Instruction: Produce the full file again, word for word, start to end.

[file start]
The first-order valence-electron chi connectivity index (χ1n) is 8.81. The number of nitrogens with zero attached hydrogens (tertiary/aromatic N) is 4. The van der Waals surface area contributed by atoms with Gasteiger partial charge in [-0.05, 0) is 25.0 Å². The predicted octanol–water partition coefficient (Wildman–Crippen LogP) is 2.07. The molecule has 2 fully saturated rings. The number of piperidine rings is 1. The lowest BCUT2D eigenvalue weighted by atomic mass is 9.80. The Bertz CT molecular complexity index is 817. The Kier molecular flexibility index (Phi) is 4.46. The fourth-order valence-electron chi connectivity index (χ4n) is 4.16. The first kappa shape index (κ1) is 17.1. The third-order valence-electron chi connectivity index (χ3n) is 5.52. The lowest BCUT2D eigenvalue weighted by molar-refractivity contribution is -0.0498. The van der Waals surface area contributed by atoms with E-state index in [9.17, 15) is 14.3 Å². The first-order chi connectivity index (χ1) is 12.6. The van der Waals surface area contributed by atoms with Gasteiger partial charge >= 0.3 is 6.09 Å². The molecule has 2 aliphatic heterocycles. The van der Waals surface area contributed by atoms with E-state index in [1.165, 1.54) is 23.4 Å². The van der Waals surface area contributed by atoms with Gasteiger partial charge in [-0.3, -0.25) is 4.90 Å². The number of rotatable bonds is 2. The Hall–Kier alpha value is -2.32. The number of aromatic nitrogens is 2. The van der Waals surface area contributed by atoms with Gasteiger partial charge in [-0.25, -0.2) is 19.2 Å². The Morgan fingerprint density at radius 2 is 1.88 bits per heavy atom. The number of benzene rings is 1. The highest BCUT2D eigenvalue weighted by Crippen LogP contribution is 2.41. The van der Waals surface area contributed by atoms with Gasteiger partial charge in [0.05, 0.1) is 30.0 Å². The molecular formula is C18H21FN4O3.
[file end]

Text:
The first-order valence-electron chi connectivity index (χ1n) is 8.81. The number of nitrogens with zero attached hydrogens (tertiary/aromatic N) is 4. The van der Waals surface area contributed by atoms with Gasteiger partial charge in [-0.05, 0) is 25.0 Å². The predicted octanol–water partition coefficient (Wildman–Crippen LogP) is 2.07. The molecule has 2 fully saturated rings. The number of piperidine rings is 1. The lowest BCUT2D eigenvalue weighted by atomic mass is 9.80. The Bertz CT molecular complexity index is 817. The Kier molecular flexibility index (Phi) is 4.46. The fourth-order valence-electron chi connectivity index (χ4n) is 4.16. The first kappa shape index (κ1) is 17.1. The third-order valence-electron chi connectivity index (χ3n) is 5.52. The lowest BCUT2D eigenvalue weighted by molar-refractivity contribution is -0.0498. The van der Waals surface area contributed by atoms with E-state index in [9.17, 15) is 14.3 Å². The first-order chi connectivity index (χ1) is 12.6. The van der Waals surface area contributed by atoms with Gasteiger partial charge >= 0.3 is 6.09 Å². The molecule has 2 aliphatic heterocycles. The van der Waals surface area contributed by atoms with E-state index in [1.165, 1.54) is 23.4 Å². The van der Waals surface area contributed by atoms with Gasteiger partial charge in [-0.3, -0.25) is 4.90 Å². The number of rotatable bonds is 2. The Hall–Kier alpha value is -2.32. The number of aromatic nitrogens is 2. The van der Waals surface area contributed by atoms with Gasteiger partial charge in [-0.25, -0.2) is 19.2 Å². The Morgan fingerprint density at radius 2 is 1.88 bits per heavy atom. The number of benzene rings is 1. The highest BCUT2D eigenvalue weighted by Crippen LogP contribution is 2.41. The van der Waals surface area contributed by atoms with Gasteiger partial charge in [0.05, 0.1) is 30.0 Å². The molecular formula is C18H21FN4O3.